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Global real estate investment trusts are up 19 per cent this year, driven by both the search for yield and a better economic outlook.

Furthermore, Merrill Lynch’s June Investor Survey showed real estate was the most over-owned asset class relative to its own history. However, is real estate still as ‘safe as houses’ as these figures suggest?
 
After a strong start to the year for real estate, ING Investment Management International (ING IM) has observed significant regional differences in recent months, with the US continuing to outperform the market and Japan catching up after a slow start to the year.
 
While Europe is sitting comfortably between these two markets, the most interesting observation has been the decoupling of UK real estate and its potential consequences.
 
Patrick Moonen, senior multi asset strategist at ING IM, says: “The primary reason for this is related to the apparent shift the Bank of England (BoE) has made to its monetary policy; it has clearly tried to inject more volatility into rate expectations by issuing – at first sight at least – rather confusing messages. However, it is now widely expected that the BoE will act first on interest rates, although the exact timing of such a move remains uncertain. Given the sensitivity of real estate to rates, this underperformance is no surprise. Therefore, in the short term, rates dominate fundamentals.
 
“In addition to this, the BoE has announced macro-prudential measures in an attempt to stem the rapid rise of UK house prices, which are no longer limited to the confines of London. Indeed, expectations of rising prices are visible across the UK. The Financial Policy Committee’s recommendation that no more than 15 per cent of a lender’s total number of new mortgages should be greater than 4.5 times the borrower’s income, coupled with an affordability test to assess whether a borrower can afford to pay their mortgage if rates rose above three per cent, is expected to arrest this sharp incline in prices. However, the jury is still out on the effectiveness of these policies – especially when considering that one of the major drivers of housing prices in the UK is lack of housing stock. A further issue to consider is that London market prices are affected by international investors who will not be affected by the implementation of such legislation.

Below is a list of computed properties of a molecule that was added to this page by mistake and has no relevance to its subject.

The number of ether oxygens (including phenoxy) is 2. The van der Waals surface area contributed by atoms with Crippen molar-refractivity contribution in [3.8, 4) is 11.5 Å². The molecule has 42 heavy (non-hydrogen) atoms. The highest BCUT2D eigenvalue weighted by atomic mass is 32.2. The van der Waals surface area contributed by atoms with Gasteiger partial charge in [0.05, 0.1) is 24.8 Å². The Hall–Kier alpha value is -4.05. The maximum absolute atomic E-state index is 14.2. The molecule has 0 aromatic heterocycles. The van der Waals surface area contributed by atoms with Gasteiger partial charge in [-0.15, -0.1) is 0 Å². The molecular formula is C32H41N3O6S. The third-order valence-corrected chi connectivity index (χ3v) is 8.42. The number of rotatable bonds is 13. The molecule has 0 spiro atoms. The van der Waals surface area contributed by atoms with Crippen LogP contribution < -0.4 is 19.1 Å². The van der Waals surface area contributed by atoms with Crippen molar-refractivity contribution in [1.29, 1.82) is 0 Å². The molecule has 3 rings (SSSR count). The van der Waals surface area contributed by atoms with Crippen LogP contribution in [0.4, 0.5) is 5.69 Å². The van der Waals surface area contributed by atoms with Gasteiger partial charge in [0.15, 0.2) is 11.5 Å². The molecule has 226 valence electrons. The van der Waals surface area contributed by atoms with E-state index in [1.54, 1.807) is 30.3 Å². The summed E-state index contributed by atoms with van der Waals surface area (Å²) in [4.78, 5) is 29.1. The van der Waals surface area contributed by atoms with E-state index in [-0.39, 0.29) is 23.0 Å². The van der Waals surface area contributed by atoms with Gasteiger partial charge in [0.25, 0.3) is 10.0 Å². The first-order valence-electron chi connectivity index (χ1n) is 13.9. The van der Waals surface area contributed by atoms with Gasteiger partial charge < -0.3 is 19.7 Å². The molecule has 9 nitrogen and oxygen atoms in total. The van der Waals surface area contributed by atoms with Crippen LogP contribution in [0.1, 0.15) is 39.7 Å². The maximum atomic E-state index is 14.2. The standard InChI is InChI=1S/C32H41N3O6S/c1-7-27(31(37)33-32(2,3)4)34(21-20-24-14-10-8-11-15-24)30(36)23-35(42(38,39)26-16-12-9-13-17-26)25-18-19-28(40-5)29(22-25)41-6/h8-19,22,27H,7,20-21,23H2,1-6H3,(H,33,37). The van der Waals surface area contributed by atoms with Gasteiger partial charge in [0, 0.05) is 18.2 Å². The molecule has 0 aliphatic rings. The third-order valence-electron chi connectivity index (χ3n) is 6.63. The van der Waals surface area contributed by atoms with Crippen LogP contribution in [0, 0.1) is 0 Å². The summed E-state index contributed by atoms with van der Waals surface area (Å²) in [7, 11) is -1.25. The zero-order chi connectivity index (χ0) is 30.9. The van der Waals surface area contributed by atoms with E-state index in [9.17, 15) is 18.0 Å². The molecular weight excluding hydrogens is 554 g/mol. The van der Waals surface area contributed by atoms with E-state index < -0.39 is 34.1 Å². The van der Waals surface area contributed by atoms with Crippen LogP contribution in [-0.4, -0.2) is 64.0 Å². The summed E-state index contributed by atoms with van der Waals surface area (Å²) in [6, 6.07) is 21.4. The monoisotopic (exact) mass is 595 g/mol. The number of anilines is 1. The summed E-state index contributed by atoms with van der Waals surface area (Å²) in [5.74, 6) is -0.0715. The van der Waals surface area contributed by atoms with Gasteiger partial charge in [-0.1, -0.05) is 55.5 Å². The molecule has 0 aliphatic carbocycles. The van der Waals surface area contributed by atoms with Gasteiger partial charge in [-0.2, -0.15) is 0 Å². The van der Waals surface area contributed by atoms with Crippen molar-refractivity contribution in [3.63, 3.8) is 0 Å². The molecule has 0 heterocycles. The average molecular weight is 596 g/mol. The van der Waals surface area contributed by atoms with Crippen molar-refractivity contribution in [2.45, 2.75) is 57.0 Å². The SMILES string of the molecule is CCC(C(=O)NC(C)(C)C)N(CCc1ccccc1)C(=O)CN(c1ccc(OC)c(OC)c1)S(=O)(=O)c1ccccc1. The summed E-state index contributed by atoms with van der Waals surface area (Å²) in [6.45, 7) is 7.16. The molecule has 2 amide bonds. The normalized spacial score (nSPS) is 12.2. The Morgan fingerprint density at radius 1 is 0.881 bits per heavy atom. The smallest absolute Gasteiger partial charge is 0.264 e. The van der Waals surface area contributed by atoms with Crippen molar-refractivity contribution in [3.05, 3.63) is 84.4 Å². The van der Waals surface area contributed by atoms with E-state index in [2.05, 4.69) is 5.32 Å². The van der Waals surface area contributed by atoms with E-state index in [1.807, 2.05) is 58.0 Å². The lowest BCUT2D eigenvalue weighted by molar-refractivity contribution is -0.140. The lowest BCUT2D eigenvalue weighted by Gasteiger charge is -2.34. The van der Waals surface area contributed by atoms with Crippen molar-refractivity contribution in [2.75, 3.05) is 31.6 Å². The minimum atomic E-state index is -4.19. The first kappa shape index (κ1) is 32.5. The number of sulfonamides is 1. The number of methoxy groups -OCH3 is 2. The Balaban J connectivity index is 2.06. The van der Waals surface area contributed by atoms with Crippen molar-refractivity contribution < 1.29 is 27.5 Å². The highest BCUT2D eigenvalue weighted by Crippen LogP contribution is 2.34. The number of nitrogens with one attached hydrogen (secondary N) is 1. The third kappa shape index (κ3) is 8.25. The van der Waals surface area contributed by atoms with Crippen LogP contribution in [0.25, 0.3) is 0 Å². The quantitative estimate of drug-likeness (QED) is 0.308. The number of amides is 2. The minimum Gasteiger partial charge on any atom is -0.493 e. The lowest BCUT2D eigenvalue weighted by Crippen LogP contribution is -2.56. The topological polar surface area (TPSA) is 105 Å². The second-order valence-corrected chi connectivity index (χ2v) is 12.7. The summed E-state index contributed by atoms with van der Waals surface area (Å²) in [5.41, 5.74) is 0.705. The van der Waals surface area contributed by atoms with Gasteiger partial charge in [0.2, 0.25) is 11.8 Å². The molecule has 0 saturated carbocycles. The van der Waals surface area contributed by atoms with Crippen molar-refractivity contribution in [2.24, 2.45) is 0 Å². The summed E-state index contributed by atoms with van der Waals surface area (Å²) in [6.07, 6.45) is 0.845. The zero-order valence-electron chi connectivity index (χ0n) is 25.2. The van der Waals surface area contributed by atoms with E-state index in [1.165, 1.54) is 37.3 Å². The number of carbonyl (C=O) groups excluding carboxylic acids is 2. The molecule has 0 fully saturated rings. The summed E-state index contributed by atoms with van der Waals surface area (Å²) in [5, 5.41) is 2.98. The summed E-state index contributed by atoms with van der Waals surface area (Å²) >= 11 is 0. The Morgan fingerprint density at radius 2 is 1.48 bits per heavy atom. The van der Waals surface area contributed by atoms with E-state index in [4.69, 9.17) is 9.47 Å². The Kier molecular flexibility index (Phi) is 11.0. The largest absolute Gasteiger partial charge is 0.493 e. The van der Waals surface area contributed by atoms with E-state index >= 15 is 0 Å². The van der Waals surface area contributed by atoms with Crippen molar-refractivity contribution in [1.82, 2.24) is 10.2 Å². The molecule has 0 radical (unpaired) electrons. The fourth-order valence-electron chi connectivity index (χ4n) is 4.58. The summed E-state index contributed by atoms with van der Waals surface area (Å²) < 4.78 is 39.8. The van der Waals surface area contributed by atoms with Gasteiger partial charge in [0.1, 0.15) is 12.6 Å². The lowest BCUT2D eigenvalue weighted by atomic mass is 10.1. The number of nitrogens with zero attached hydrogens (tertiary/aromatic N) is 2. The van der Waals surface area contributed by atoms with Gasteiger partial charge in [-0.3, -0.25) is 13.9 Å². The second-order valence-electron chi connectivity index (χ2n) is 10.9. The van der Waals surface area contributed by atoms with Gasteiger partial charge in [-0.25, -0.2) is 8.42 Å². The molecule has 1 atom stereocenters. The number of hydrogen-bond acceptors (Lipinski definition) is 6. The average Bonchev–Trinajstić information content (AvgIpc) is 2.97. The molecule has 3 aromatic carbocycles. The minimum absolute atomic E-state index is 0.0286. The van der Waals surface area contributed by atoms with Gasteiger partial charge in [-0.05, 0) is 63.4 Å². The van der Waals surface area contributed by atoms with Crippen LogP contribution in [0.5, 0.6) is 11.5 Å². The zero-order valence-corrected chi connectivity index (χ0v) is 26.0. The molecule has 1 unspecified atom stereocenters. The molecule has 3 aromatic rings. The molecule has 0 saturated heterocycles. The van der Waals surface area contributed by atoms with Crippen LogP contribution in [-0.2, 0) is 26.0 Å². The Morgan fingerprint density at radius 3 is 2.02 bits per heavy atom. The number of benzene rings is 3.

“Within Europe we have a preference for Eurozone real estate over the UK. Not only is the European Central Bank (ECB) still in the easing part of the monetary cycle, but the valuation metrics are also more favourable. Our analysis of yield metrics for both the Eurozone and the UK shows that the Eurozone has recorded a higher dividend yield of 4.1 per cent compared to the UK’s 3.3 per cent. Furthermore, the Eurozone real estate still offers a large premium of +2.3 per cent relative to corporate bond yields, whereas in the UK yield of real estate is actually lower than the yield on corporate bonds, standing at -0.25 per cent.”
 
Moonen believes that the explanation for this divergence is the risk of deflation, which could limit rental increases. In order to compensate for this, investors will require a higher immediate yield. This risk is less important in the UK; the implied 10 year inflation expectations are at +2.9 per cent in the UK, compared to +1.4 per cent in France and even less in Germany and Italy. This deflation fear may explain why, in Japan, the yield gap between real estate and bond yields is even larger.
 
Moonen says: “Real estate offers a good income stream and has some optionality on economic growth. However, whilst we are positive on the sector, it must be highlighted that ING IM has downgraded its exposure in global real estate from a medium to a small overweight. The main reason behind this is the strong year-to-date performance coupled with an increased risk of somewhat higher bond yields following the BoE’s comments. In line with this, we have also reduced our exposure in UK real estate, where we are currently neutral.”

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